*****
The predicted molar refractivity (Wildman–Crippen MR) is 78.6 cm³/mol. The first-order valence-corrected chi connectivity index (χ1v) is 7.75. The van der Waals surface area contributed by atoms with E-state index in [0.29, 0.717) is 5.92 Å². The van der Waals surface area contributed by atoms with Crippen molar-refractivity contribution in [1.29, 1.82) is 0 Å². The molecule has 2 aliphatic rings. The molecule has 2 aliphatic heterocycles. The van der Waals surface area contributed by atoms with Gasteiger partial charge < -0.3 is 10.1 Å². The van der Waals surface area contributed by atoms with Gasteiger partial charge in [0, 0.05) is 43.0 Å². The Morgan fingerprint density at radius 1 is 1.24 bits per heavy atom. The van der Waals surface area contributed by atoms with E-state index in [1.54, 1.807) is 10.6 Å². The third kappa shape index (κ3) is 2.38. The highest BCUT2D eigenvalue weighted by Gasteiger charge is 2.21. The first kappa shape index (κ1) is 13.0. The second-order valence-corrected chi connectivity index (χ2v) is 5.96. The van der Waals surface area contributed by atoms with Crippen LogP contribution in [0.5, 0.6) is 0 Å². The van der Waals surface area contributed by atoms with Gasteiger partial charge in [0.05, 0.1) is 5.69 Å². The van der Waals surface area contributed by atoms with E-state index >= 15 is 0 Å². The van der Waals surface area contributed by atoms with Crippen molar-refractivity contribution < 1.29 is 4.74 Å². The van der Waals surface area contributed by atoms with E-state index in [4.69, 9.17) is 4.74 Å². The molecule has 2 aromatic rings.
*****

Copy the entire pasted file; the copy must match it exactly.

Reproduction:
The predicted molar refractivity (Wildman–Crippen MR) is 78.6 cm³/mol. The first-order valence-corrected chi connectivity index (χ1v) is 7.75. The van der Waals surface area contributed by atoms with E-state index in [0.29, 0.717) is 5.92 Å². The van der Waals surface area contributed by atoms with Crippen molar-refractivity contribution in [1.29, 1.82) is 0 Å². The molecule has 2 aliphatic rings. The molecule has 2 aliphatic heterocycles. The van der Waals surface area contributed by atoms with Gasteiger partial charge < -0.3 is 10.1 Å². The van der Waals surface area contributed by atoms with Gasteiger partial charge in [0, 0.05) is 43.0 Å². The Morgan fingerprint density at radius 1 is 1.24 bits per heavy atom. The van der Waals surface area contributed by atoms with E-state index in [1.54, 1.807) is 10.6 Å². The third kappa shape index (κ3) is 2.38. The highest BCUT2D eigenvalue weighted by Gasteiger charge is 2.21. The first kappa shape index (κ1) is 13.0. The second-order valence-corrected chi connectivity index (χ2v) is 5.96. The van der Waals surface area contributed by atoms with Crippen LogP contribution in [0.5, 0.6) is 0 Å². The van der Waals surface area contributed by atoms with Gasteiger partial charge in [0.05, 0.1) is 5.69 Å². The van der Waals surface area contributed by atoms with E-state index >= 15 is 0 Å². The van der Waals surface area contributed by atoms with Crippen molar-refractivity contribution < 1.29 is 4.74 Å². The van der Waals surface area contributed by atoms with E-state index in [4.69, 9.17) is 4.74 Å². The molecule has 2 aromatic rings.